Whatever happened to Africa's rapid urbanisation?
The following is an excerpt from a publication entitled Whatever happened to Africa's rapid urbanisation? authored by Deborah Potts of the Kings College London and published by Africa Research Institute.
It is widely believed that urbanisation is occurring faster in sub-Saharan Africa than anywhere else in the world, as migrants move from rural to urban settlements. This is a fallacy. While the populations of numerous urban areas are growing rapidly, the urbanisation levels of many countries are increasing slowly – if at all. Natural increase, rather than net in-migration, is the predominant growth factor in most urban populations. African governments, policymakers and international donors need to acknowledge fundamental changes in urbanisation trends, and respond to the irrefutable messages these impart about urban employment, incomes and economic development.
In November 2010, a perusal of UN-Habitat’s "Urban Indicators" database revealed some curious statistics. The proportion of Kenyans living in urban settlements had seemingly reduced from 34% of the total population in 2001 to 22% in 2010. Was it really possible that such a huge number of people had left Kenyan towns for rural areas in the first decade of the 21st century? After all, it is common knowledge that Kenya is urbanising rapidly.
The UN-Habitat data indicated a reduction in the urbanisation level of 11 other mainland countries in sub-Saharan Africa between 2001 and 2010 – Tanzania, Uganda, Benin, the Central African Republic, the Republic of Congo, Equatorial Guinea, Guinea-Bissau, Lesotho, Mauritania, Niger and Senegal. The declines in Tanzania (from 33% to 26%), Mauritania (59% to 41%), and Senegal (48% to 43%) were as startling as that in Kenya.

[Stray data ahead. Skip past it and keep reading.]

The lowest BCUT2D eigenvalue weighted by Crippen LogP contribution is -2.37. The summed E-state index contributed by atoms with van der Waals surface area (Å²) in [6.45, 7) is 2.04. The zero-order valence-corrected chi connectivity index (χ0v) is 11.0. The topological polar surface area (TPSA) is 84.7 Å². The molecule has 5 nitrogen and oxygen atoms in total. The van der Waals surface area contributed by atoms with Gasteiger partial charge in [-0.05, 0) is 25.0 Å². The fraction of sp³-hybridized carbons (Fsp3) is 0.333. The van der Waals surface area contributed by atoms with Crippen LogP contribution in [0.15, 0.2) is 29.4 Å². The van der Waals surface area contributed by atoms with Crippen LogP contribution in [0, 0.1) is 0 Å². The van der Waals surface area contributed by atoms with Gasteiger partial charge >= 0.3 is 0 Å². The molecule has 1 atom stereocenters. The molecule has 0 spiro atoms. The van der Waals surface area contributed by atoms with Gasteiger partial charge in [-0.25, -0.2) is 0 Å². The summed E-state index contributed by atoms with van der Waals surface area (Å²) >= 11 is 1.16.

Neither the UN-Habitat data nor "common knowledge" accurately represents what has been happening to migration patterns and urban economies in sub-Saharan Africa. The process of urbanisation – whereby an increasing proportion of the population lives in urban settlements – is occurring far more slowly in Africa than is usually reported. This has crucial economic and developmental implications which cannot be ignored.
Rapid urban population growth is evident throughout sub-Saharan Africa. However, a burgeoning urban population does not automatically denote a rise in a country's urbanisation level. Even if a national population grows at 3.5% a year, doubling in 20 years, urbanisation – in the sense used in this Counterpoint – will only occur if the rate of urban population growth has exceeded the rate of national population growth.
Definitions of "urban" vary from country to country. When settlements of a few thousand inhabitants are defined as urban, as is the case in Cameroon, the urbanisation level of a country will be higher than if the commonly-used threshold of 20,000 inhabitants is applied. If African countries adopted the criteria used in India, their populations would be classified as much more rural. Confusion at census time over urban classifications can significantly inflate the apparent level of urbanisation.
Africa Research Institute is a non-partisan think-tank based in London. Our primary objective is to influence policy through understanding and documenting best practice within government, the economy and society in sub-Saharan Africa. We seek to draw attention to ideas and initiatives that have worked and identify new ideas where needed.